On policing reading choices

Books are amazing, and so are the people who read them — no matter who they are, and no matter what they’re reading. I confess that not every book is to my taste, but that’s all right, because they have plenty of readers who love them just fine. And I don’t believe that my dislike of a book means that its readers are somehow bad people who are doing it wrong and failing at life. Would that the rest of the world shared this approach. However, sadly, that’s not the case — judging people for what they read is practically an Olympic sport.

Here’s the thing. People read books for many different reasons. They want to be entertained. They want to read about people like them. They want to study critical theory. They want to learn more about developments in their field. They want to broaden their depth of knowledge and understanding. Maybe that means picking up a reader on infectious diseases, or delving into the latest Science, or perusing the middle grade shelves at the bookstore. I don’t interrogate people when it comes to why they are picking up reading material — I’m just glad they’re doing it, and that they have the tools to do so, and I feel really passionately about literacy programmes that work hard to ensure that everyone has reading skills, and that those reading skills are developed so they can engage with the written world and develop critical thinking and participate fully in a society that is heavily rooted in reading and writing.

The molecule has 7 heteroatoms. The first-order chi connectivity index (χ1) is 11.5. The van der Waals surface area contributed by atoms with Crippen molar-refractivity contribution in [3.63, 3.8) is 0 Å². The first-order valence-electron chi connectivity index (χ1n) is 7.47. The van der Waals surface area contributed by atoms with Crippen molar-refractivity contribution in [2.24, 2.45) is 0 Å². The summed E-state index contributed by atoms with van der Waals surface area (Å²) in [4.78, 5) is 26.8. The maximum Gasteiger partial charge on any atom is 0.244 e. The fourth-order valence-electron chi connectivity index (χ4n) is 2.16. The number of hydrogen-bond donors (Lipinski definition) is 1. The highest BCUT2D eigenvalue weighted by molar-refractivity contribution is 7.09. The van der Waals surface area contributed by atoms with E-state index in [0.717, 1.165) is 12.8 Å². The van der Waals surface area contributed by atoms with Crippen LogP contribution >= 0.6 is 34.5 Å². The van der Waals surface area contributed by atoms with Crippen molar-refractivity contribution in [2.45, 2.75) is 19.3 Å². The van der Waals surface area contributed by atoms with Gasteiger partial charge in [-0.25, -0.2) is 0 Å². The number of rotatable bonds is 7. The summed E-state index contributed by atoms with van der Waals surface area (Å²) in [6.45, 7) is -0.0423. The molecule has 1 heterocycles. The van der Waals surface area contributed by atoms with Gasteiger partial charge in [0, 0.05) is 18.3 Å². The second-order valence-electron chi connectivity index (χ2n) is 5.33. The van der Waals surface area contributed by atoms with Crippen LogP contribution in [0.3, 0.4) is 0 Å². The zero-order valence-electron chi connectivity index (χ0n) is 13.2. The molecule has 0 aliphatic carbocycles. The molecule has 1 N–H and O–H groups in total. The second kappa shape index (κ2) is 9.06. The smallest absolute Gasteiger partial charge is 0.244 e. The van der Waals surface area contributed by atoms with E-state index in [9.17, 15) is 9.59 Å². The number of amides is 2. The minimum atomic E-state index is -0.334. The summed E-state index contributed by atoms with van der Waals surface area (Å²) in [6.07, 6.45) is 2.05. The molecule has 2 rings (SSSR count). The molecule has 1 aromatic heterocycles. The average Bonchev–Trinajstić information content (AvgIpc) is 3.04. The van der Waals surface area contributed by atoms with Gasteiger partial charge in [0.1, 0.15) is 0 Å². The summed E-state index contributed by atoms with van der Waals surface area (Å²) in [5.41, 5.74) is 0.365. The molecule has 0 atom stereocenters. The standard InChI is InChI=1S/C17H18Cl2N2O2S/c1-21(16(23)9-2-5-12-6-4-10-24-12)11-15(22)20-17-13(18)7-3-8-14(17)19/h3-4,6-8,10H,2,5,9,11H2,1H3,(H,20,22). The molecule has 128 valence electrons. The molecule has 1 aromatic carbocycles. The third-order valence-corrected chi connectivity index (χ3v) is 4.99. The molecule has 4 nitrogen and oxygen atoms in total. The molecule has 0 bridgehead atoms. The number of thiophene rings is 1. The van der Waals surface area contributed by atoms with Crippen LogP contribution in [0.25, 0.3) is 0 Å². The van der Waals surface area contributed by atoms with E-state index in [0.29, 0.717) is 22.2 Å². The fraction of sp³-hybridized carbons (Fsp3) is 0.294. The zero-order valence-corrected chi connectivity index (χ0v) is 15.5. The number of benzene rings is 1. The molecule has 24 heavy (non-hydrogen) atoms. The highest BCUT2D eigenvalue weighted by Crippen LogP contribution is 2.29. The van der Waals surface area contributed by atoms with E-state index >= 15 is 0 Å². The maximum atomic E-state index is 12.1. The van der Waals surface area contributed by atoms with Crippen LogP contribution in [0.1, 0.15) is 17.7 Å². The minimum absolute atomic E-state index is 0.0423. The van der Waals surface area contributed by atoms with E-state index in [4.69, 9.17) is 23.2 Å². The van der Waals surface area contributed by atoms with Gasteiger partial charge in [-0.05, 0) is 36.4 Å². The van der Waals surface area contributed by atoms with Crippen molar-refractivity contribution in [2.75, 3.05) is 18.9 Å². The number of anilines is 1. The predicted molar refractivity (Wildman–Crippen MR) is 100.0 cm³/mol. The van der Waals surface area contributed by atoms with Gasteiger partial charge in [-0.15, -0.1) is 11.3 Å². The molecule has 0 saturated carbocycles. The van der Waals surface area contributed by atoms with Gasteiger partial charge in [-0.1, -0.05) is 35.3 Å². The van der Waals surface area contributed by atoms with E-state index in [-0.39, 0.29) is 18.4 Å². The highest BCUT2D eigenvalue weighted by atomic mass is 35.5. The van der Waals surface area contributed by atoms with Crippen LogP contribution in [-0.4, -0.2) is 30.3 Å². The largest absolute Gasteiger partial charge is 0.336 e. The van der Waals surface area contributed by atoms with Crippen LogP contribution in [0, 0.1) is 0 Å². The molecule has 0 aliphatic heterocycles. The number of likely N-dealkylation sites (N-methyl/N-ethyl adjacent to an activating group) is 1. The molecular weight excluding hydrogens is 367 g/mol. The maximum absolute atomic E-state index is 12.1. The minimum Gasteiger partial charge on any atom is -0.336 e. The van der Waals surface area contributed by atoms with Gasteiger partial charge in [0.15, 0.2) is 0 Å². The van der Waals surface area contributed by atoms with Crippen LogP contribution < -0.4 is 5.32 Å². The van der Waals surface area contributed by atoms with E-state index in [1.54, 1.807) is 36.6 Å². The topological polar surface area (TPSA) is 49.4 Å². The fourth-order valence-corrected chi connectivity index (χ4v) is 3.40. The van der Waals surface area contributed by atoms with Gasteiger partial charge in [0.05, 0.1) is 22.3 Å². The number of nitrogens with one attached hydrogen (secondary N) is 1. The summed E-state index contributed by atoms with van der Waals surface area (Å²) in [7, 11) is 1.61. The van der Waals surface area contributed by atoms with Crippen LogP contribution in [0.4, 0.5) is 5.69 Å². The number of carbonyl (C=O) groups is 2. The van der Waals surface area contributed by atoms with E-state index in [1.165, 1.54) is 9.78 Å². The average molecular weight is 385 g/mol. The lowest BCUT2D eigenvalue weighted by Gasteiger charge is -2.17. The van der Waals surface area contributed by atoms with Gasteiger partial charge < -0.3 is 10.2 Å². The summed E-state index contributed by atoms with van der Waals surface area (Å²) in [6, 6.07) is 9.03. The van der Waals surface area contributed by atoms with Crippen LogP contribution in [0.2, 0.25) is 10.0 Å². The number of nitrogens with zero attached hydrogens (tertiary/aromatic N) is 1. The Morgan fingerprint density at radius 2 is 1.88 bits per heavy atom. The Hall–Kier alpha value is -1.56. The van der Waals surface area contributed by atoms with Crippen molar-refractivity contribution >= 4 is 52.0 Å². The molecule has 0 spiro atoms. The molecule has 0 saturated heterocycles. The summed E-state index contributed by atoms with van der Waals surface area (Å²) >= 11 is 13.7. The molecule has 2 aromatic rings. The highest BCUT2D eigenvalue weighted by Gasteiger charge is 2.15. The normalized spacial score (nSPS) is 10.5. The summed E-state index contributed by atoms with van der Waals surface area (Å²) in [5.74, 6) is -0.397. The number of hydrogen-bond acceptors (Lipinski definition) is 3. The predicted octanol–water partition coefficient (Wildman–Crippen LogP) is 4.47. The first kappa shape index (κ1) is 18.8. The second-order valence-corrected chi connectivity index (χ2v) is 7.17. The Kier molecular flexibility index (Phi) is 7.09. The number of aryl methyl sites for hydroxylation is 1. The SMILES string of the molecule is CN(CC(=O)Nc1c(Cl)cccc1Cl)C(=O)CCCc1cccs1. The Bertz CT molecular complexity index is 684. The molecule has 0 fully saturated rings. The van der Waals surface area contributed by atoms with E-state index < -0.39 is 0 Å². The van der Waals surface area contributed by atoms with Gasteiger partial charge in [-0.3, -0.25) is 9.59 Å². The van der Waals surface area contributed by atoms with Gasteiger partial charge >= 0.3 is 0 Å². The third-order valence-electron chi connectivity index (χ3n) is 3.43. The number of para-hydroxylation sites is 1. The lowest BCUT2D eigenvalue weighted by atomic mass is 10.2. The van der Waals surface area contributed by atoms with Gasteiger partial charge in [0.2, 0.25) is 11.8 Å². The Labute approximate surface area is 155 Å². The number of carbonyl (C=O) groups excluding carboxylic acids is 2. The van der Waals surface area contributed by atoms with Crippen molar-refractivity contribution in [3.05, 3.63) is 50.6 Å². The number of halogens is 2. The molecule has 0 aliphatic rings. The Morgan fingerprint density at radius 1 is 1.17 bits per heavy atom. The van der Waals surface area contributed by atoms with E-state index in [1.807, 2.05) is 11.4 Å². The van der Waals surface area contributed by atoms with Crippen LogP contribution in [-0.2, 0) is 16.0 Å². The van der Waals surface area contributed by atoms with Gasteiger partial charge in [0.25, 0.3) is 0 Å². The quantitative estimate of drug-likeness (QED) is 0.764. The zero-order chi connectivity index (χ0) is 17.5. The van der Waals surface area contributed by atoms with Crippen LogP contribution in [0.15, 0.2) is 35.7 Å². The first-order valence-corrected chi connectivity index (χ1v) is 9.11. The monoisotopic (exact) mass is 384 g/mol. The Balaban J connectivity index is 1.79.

I also don’t judge what people read, because it’s really not my business. If people want suggestions and recommendations I’m happy to offer them — if they’re within the scope of my purview, that is, physicists probably don’t want to ask me for advice on the latest texts — but I’m not going to offer up unsolicited commentary. As a society, especially in liberal settings, people seem to be coming to the gradual understanding that offering advice that no one asked for is rude, and that people are entitled to express their irritation via any reasonable means in response. However, there are places where people lose all perspective on the subject of not telling people what to do, and reading is one of them.

I see this particularly in the context of two arenas:

  1. Young adult
  2. Romance

The term ‘young adult’ often gets thrown around as a genre, and that’s not really fair, because it’s really a modifier. There are lots of genres within the young adult umbrella, which encompasses books written for precocious children and teens (as contrasted with middle grade, chapter books, first readers, picture books, board books, etc). But for our purposes, we’ll treat it as a broad category. Oddly enough, teens themselves are shamed for reading YA even though the genre is, er, written for them, and presumably they should be trying out books that were expressly created with them in mind, but I guess not.